The Problem With Fault Lines

Living in Southern California, the reality of the fault line is ever present yet it fades into the background.  Then Japan happens and reminds you that you live on a sleeping time bomb.  We remember that we live in a world where a huge ‘ring of fire’ exists where one section of earth is thrust under the other section.  It causes huge rifts, where molten earth boils up and spews out from deep inside the earth’s core.

Interestingly enough, Mayan prophecies – which have gained so much attention with the approach of 2012 – calls for an end of this long count of time that ends on Dec. 21, 2012 with earthquakes.  In other words, the violent domination of one piece of land by another is what helps bring about the end of this age and the birth of a new age.

That started me thinking, particularly after a busy few weeks of reading for people.  Something that came up often enough to note is the ‘right/wrong’ discussion.  With so much personal and professional upheaval happening – it is playing out in much the same way as the earthquakes.  One person forces a point of view down another’s throat, often accompanied by rage, verbal torrents and shock waves through the relationship.  The one with the most force comes out on top but to a much different landscape than the one they started with at the beginning of the argument.   The lines in their hands can even point to this – the personal ‘fault lines’.

In geography, the land around an earthquake takes generations to recover.  I suspect the truth is valid for those seismic emotional eruptions as well.  Whether you are the winner or the loser, you have scorched earth and debris for company, possibly for longer than you might like.

In times of serious change, the old ways of doing things don’t seem to work as well, or in some cases, don’t work at all.  So stress becomes a constant companion as you struggle to decide what to do next.  Anger helps move people out of fear and into a place that feels more powerful.  Which might be why we see more of it erupting in unlikely places.  People with heart lines that curve up are more likely to explode versus implode.  Whereas the straight heart lines often find themselves dominated and forced to give way to the onslaught from another.

Interestingly enough, a study at Ohio State pointed up the fact that people chose stories (men more than women) to help fuel their anger when they thought they could retaliate for uncomplimentary comments on their competence.  They wanted to ‘fuel the fire’ so to speak so they could dominate the person who offended them.  (Would love to have seen their hands!)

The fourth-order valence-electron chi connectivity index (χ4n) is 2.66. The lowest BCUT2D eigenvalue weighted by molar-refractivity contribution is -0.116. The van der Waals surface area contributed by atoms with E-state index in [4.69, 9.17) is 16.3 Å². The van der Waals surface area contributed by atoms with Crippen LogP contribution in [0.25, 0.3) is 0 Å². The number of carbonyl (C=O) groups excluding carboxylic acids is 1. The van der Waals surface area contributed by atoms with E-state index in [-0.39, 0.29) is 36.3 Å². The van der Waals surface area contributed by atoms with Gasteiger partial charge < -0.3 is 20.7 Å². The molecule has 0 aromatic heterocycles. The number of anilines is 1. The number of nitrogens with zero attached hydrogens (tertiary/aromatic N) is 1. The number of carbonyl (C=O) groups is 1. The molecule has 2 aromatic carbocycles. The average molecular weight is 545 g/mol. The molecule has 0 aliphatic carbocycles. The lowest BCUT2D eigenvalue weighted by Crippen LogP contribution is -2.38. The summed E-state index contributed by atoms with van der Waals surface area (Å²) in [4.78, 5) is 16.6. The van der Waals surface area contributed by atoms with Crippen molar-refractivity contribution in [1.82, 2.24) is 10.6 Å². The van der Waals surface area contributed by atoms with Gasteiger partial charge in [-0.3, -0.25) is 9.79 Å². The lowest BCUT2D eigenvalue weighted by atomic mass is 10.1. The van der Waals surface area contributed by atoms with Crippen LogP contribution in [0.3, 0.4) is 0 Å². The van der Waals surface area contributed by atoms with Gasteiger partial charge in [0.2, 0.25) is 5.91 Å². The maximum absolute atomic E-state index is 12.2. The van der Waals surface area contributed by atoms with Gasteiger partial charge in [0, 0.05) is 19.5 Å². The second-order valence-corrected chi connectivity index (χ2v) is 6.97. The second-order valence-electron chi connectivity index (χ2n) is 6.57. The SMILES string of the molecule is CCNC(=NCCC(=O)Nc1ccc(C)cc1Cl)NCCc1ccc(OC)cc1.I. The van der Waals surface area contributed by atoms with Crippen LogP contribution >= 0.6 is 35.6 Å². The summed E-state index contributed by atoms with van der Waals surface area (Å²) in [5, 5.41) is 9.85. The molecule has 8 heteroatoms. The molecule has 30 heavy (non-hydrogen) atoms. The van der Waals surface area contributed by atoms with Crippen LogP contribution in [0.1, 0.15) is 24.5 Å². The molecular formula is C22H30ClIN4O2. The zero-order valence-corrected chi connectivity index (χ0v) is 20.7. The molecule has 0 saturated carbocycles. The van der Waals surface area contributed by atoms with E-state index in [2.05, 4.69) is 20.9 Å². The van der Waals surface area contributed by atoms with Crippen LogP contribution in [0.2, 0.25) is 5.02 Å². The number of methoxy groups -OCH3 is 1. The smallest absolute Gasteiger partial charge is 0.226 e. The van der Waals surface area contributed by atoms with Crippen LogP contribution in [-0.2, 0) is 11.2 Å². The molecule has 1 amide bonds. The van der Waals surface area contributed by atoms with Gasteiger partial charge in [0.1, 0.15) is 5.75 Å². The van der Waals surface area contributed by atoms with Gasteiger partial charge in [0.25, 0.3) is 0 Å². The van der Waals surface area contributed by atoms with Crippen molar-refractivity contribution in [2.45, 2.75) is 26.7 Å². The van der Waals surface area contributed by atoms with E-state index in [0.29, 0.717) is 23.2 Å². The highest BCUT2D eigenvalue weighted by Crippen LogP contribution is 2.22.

But when the people didn’t think they could do anything about it, they didn’t need to read things to keep them angry.  In other words, stoking the anger was a way to shift out of fear or pain by retaliating against what caused it.  It is an unconscious way of dealing with the trauma.

Knowing that, what if we consciously use anger to help put a healthy boundary down in our minds about what we are going to protect in our lives.  Rather than operating in the automatic trigger, which is what shows up in those brutal showdowns, what if we rewire our brains so that we can reroute the feelings before channeling them down the anger and upheaval path?

Whether your heart line curves up or lies flat, you can rewire your brain to help take the grinding pressure out of the conflict.  With short heart lines, ones that end under the middle finger, whether curved or straight, the default is blaming themselves first and then getting defensive.  With longer heart lines, curved or straight, the first instinct is to see the fault in others and then go to defensive behavior.  The straight lines withdraw or defer their feelings more often than not, allowing the curved lines to dominate.

One is no more right than the other.  Because the thought pattern is still who’s right and who’s wrong.  In other words – whose fault is it?  What if the brain is retrained to see it in terms of what is MY lesson rather than right or wrong.  The power in taking responsibility and asking what you can gain from the situation is tremendous – think of redirecting the 9.0 magnitude of Japan’s earthquake into something more constructive.

When you take the right/wrong fault out of the equation, everyone wins.  But first you have to be willing to surrender all faults!  Make it a no fault zone and see what happens.  Who knows what is possible when we get to that place on earth…Hmmm?

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